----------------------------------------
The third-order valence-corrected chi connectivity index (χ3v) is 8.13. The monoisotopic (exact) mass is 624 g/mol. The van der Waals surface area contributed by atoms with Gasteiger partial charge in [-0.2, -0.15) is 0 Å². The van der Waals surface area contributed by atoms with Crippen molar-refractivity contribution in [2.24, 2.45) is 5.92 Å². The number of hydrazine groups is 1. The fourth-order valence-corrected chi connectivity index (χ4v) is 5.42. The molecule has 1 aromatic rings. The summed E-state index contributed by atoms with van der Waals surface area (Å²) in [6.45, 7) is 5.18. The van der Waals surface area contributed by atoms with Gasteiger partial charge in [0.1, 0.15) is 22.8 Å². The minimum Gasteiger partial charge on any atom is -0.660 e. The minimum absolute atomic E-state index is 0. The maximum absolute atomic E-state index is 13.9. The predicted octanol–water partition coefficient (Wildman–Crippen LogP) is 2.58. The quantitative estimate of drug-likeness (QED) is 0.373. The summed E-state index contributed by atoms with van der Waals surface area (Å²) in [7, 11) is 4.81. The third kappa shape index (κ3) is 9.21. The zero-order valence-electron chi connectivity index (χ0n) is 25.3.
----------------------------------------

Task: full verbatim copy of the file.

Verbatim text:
The third-order valence-corrected chi connectivity index (χ3v) is 8.13. The monoisotopic (exact) mass is 624 g/mol. The van der Waals surface area contributed by atoms with Gasteiger partial charge in [-0.2, -0.15) is 0 Å². The van der Waals surface area contributed by atoms with Crippen molar-refractivity contribution in [2.24, 2.45) is 5.92 Å². The number of hydrazine groups is 1. The fourth-order valence-corrected chi connectivity index (χ4v) is 5.42. The molecule has 1 aromatic rings. The summed E-state index contributed by atoms with van der Waals surface area (Å²) in [6.45, 7) is 5.18. The van der Waals surface area contributed by atoms with Gasteiger partial charge in [0.1, 0.15) is 22.8 Å². The minimum Gasteiger partial charge on any atom is -0.660 e. The minimum absolute atomic E-state index is 0. The maximum absolute atomic E-state index is 13.9. The predicted octanol–water partition coefficient (Wildman–Crippen LogP) is 2.58. The quantitative estimate of drug-likeness (QED) is 0.373. The summed E-state index contributed by atoms with van der Waals surface area (Å²) in [7, 11) is 4.81. The third kappa shape index (κ3) is 9.21. The zero-order valence-electron chi connectivity index (χ0n) is 25.3.